London: In today`s world, Internet may have become a necessity, but cyber bullying is far more intense and dangerous than "traditional" harassment because it`s harder to escape from the 24-hour online world, a new study has found.
The research also found that four out of 10 women have suffered electronic harassment after dating online and 20 per cent of online stalkers use social networking sites to stalk their victims.
Lead researcher Elizabeth Carll said: "Increasingly, stalkers use modern technology to monitor and torment their victims, and one in four victims reports some form of cyber- stalking, such as threatening emails or instant messaging."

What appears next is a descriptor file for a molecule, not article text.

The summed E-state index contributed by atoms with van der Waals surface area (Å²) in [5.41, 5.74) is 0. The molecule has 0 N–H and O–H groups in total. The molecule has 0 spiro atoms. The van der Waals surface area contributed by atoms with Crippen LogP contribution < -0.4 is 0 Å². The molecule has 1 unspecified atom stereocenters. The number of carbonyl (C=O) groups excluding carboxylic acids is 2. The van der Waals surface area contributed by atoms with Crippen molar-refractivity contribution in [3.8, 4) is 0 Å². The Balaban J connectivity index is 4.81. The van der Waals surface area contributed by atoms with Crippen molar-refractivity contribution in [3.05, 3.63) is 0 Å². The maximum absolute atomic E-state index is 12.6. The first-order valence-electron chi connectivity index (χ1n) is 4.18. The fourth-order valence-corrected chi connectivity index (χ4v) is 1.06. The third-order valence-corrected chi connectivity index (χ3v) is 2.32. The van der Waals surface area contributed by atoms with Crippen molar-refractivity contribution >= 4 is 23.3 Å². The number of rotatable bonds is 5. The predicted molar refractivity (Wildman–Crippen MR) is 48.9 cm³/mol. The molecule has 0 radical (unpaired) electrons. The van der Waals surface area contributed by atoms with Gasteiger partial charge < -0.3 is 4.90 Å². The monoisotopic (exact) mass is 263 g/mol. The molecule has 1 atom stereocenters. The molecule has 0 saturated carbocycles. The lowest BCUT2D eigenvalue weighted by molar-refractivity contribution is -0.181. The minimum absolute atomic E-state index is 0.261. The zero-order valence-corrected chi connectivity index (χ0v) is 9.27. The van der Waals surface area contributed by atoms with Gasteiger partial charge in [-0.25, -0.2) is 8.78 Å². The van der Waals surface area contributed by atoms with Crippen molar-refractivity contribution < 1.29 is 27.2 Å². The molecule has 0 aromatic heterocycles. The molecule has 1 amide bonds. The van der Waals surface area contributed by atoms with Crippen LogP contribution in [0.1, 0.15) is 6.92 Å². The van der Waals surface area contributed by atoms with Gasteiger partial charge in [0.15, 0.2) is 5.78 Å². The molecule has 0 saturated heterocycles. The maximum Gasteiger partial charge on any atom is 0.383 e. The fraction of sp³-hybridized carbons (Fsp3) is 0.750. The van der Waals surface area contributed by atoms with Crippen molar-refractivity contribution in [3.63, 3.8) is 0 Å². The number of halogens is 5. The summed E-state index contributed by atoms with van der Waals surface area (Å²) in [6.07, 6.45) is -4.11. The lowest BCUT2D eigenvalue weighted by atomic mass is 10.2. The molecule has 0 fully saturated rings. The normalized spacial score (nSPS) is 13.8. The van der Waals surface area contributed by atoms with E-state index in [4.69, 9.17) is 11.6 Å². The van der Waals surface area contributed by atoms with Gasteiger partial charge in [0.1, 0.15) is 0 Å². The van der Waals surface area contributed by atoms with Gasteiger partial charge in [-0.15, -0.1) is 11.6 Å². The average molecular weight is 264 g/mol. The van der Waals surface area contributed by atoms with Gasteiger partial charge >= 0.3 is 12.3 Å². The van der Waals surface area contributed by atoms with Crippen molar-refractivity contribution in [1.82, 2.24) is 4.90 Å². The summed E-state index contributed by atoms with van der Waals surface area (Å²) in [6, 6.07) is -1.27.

Victims can feel stress, anxiety, fear and nightmares, as well as enduring eating and sleeping difficulties, the `Daily Mail` reported.
Dr Carll added: "It is my observation that the symptoms related to cyber-stalking and e-harassment may be more intense than in-person harassment, because impact is more devastating due to the 24/7 nature of online communication, inability to escape to a safe place, and global access of the information."
But Dr Carll said the strengths of the internet being exploited by bullies could be turned against them.
She said: "The same technologies used to harass can also be used to intervene and prevent harassment. Imagine a cell phone application that can tell you if someone threatening you is nearby. That could be life-saving."